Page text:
Crowded Democrat primaries lead to divisions between candidates

7362125139064470372As they run to the left to be the most progressive. 

As the Democrat primary field continues to grow, candidates are attempting to distinguish themselves from the rest of the group. Many have resorted to using any vulnerability against each other to get a step ahead.

The biggest back and forth this week was between Senator Kamala Harris and former Vice President Joe Biden. The debate centered around Biden pushing back against criticism of his support for the Violent Crime Control and Law Enforcement Act of 1994.

“Let me tell you about the good thing in the crime bill — it’s the one that had the assault weapons ban, a limited number of bullets in a clip, it made sure that cop-killer bullets — Teflon bullets — weren’t available any longer, it opened up the whole effort to make sure there is background checks for the first time in American history,” he explained.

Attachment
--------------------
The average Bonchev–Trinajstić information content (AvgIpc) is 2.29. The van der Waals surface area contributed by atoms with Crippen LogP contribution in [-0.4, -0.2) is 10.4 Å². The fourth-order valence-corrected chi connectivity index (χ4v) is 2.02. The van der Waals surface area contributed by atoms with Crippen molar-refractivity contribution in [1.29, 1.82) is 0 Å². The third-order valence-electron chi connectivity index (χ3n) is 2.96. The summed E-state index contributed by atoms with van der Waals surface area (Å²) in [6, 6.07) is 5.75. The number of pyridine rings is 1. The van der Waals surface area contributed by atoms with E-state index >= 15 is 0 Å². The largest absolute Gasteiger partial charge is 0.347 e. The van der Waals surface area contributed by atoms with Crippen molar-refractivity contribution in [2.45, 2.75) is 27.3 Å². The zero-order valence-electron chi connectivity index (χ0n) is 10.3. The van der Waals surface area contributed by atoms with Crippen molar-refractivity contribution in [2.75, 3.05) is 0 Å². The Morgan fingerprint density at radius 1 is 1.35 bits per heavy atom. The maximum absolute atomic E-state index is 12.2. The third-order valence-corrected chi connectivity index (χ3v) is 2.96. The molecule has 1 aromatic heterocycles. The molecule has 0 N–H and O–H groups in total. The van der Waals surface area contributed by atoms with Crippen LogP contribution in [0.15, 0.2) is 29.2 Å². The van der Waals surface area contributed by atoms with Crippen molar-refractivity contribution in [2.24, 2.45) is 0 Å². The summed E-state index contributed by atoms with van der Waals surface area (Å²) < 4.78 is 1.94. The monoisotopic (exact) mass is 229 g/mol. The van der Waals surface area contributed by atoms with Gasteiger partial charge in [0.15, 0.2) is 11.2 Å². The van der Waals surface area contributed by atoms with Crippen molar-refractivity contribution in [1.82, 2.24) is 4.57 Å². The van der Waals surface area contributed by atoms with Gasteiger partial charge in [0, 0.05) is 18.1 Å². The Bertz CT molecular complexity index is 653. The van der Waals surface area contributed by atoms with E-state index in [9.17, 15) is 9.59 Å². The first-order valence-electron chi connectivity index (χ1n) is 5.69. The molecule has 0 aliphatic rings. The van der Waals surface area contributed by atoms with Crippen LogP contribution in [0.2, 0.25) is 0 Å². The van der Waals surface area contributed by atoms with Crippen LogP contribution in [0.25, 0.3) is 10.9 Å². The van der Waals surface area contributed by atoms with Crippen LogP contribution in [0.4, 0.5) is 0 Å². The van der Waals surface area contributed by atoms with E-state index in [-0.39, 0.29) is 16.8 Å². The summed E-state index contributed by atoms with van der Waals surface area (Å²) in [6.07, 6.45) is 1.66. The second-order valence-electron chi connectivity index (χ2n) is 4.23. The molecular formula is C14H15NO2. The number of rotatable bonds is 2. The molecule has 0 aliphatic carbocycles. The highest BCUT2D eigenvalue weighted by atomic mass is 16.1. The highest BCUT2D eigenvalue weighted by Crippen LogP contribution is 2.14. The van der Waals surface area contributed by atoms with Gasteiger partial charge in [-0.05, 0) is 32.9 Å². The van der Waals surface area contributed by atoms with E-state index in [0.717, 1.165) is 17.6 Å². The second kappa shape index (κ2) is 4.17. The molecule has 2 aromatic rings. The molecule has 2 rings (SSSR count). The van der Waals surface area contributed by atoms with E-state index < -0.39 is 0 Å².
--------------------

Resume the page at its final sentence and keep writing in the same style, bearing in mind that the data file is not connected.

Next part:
Harris stepped in to challenge Biden, arguing the bill led to mass incarceration.

“That crime bill, that 1994 crime bill, it did contribute to mass incarceration in our country,” she stated. “It encouraged and was the first time that we had a federal three-strikes law, it funded the building of more prisons in the states, so I disagree, sadly.”

Its interesting to note Harris, like Biden, has run into trouble with far-left progressives over her own track record. When Harris was attorney general of California, her office fought to keep nonviolent criminals behind bars to use as a source of cheap labor during fire season. She claimed she was not aware of those efforts at the time.

Harris has continued to trail behind Biden among Democrat voters in the lead up to primaries.

Crowded Democrat primaries lead to divisions between candidates